Announcing the Google Cloud BigQuery Sink Connector for Apache Pulsar
We are excited to announce the general availability of the Google Cloud BigQuery sink connector for Apache Pulsar. This connector seamlessly synchronizes Pulsar data to BigQuery in real time, enabling Google Cloud BigQuery to leverage Pulsar and expanding the Apache Pulsar ecosystem.
What is the Google Cloud BigQuery sink connector?
The Google BigQuery sink connector pulls data from Pulsar topics and persists data to Google Cloud BigQuery tables.
Why develop the Google Cloud BigQuery sink connector?
Google Cloud BigQuery is a fully managed enterprise data warehouse that enables users to manage and analyze data with built-in features like machine learning, geospatial analysis, and business intelligence.
The Google Cloud BigQuery sink connector provides you with a way to write data from Pulsar to BigQuery in real time. It presents a low-code solution with out-of-the-box capabilities like strong fault tolerance, great scalability, automatic creation and update of table schema, partitioned tables, clustered tables, and many more.
Before the availability of this connector, you could only use the Cloud Storage Sink connector for Pulsar to move data to Cloud Storage. In order to perform query analysis in the form of external tables, you needed to use BigQuery (refer to Integrating Apache Pulsar with BigQuery). However, using external tables in BigQuery has many limitations, such as no support for clustered tables and poor query performance. This connector enables you to write data directly from Pulsar to BigQuery and supports partitioned and aggregate tables.
What are the benefits of using the Google Cloud BigQuery sink connector?
The integration between Google Cloud BigQuery and Apache Pulsar provides four key benefits.
- Simplicity: Quickly move data from Apache Pulsar to Google Cloud BigQuery without any user code.
- Efficiency: Reduce your time in configuring the data layer. This means you have more time to discover the maximum business value from real-time data in an effective way.
- Scalability: Run in different modes (standalone or distributed). This allows you to build reactive data pipelines to meet the business and operational needs in real time.
- Auto Schema: Automatically create and update a table’s schema based on the Pulsar topic schema.
How to get started with the Google Cloud BigQuery sink connector
First, you must run an Apache Pulsar cluster and a Google Cloud BigQuery service.
- Prepare the Pulsar service. You can quickly run a Pulsar cluster anywhere by running $PULSAR_HOME/bin/pulsar standalone. Refer to the documentation for details.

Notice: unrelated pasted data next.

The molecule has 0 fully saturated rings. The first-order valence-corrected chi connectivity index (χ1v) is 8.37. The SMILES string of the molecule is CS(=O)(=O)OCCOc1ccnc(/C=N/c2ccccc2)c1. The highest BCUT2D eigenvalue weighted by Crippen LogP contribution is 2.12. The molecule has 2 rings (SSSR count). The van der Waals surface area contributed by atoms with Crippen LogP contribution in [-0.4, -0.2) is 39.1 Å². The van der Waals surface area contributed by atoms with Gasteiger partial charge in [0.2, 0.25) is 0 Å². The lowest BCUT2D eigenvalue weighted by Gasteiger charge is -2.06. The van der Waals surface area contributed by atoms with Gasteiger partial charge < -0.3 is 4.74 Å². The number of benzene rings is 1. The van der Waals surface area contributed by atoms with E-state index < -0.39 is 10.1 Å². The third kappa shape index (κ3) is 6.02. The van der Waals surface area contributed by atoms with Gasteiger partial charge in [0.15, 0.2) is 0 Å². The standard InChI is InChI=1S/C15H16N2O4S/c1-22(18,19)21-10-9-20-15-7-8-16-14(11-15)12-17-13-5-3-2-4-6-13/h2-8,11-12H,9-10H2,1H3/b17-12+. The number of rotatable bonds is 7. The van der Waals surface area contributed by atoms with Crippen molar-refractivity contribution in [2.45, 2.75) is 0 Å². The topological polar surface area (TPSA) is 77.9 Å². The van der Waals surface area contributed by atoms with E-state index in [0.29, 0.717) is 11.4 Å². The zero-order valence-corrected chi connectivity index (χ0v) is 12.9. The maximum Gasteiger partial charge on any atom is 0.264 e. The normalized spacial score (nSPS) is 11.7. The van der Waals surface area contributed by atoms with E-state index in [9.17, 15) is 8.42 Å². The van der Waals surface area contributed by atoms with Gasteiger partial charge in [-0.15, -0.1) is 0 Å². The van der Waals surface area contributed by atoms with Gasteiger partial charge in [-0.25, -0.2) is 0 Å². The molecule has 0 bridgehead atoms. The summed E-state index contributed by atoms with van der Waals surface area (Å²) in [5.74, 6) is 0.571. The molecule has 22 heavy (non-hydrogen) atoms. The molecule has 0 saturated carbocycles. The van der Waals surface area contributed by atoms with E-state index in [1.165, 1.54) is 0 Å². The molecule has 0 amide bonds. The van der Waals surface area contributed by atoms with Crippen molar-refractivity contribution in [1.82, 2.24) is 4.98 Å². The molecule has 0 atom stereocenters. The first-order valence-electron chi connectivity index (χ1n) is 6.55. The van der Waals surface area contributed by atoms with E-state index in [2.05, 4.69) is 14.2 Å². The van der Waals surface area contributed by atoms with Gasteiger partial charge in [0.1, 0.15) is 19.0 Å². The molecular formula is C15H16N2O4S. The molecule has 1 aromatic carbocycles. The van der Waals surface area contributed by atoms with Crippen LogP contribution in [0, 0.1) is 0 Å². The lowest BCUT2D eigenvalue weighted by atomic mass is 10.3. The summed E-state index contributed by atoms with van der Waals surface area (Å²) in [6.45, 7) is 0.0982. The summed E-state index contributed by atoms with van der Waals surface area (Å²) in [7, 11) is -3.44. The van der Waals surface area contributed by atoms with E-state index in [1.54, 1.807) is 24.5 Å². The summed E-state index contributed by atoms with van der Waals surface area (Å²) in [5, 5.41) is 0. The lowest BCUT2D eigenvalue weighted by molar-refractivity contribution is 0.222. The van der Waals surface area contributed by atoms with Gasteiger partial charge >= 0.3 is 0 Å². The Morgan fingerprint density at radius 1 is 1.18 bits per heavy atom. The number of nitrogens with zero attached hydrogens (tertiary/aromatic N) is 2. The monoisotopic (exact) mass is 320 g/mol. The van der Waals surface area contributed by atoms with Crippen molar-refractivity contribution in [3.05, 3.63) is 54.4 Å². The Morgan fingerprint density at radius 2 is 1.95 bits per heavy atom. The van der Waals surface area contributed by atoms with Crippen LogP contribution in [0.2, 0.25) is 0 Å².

- Prepare the Google Cloud BigQuery service. See Google Cloud BigQuery Quickstarts for details. Note that you need to set up the GOOGLE_APPLICATION_CREDENTIALS environment variable to access Google BigQuery.
- Set up the Google BigQuery connector. Download the connector from the Releases page, and then move the jar package to $PULSAR_HOME/connectors.
Apache Pulsar provides a Pulsar IO feature to run the connector. Follow the steps below to get the connector up and running.
Configure the sink connector
- Create a configuration file named google-bigquery-sink-config.json. The configured connector writes the message in the public/default/google-bigquery-pulsar topic to the test-pulsar table of BigQuery.
2. Run the sink connector.
3. You can send messages to the public/default/google-bigquery-pulsar topic, then view it in BigQuery.
For more information, see the Google Cloud BigQuery Sink documentation.
How can you get involved?
The Google BigQuery sink connector is a major step in the journey of integrating Pulsar with other big data systems. To get involved with the Google Cloud BigQuery sink connector for Apache Pulsar, check out the following featured resources:
- Try out the Google BigQuery sink connector. To get started, download the connector and refer to the ReadMe that walks you through the whole process.
- Make a contribution. The Google BigQuery sink connector is a community-driven service, which hosts its source code on the StreamNative GitHub repository. If you have any feature requests or bug reports, do not hesitate to share your feedback and ideas and submit a pull request.
- Contact us. Feel free to create an issue on GitHub, send an email to the Pulsar mailing list, or message us on Twitter to get answers from Pulsar experts.
- Make an inquiry: Interested in a fully-managed Pulsar offering built by the original creators of Pulsar? Contact us now.
- Pulsar Summit Europe 2023 is taking place virtually on May 23rd. Engage with the community by submitting a CFP or becoming a community sponsor (no fee required).
- Learn the Pulsar Fundamentals: Sign up for StreamNative Academy, developed by the original creators of Pulsar, and learn at your own pace with on-demand courses and hands-on labs.
- Read the 2022 Pulsar vs. Kafka Benchmark Report for the latest performance comparison on maximum throughput, publish latency, and historical read rate.
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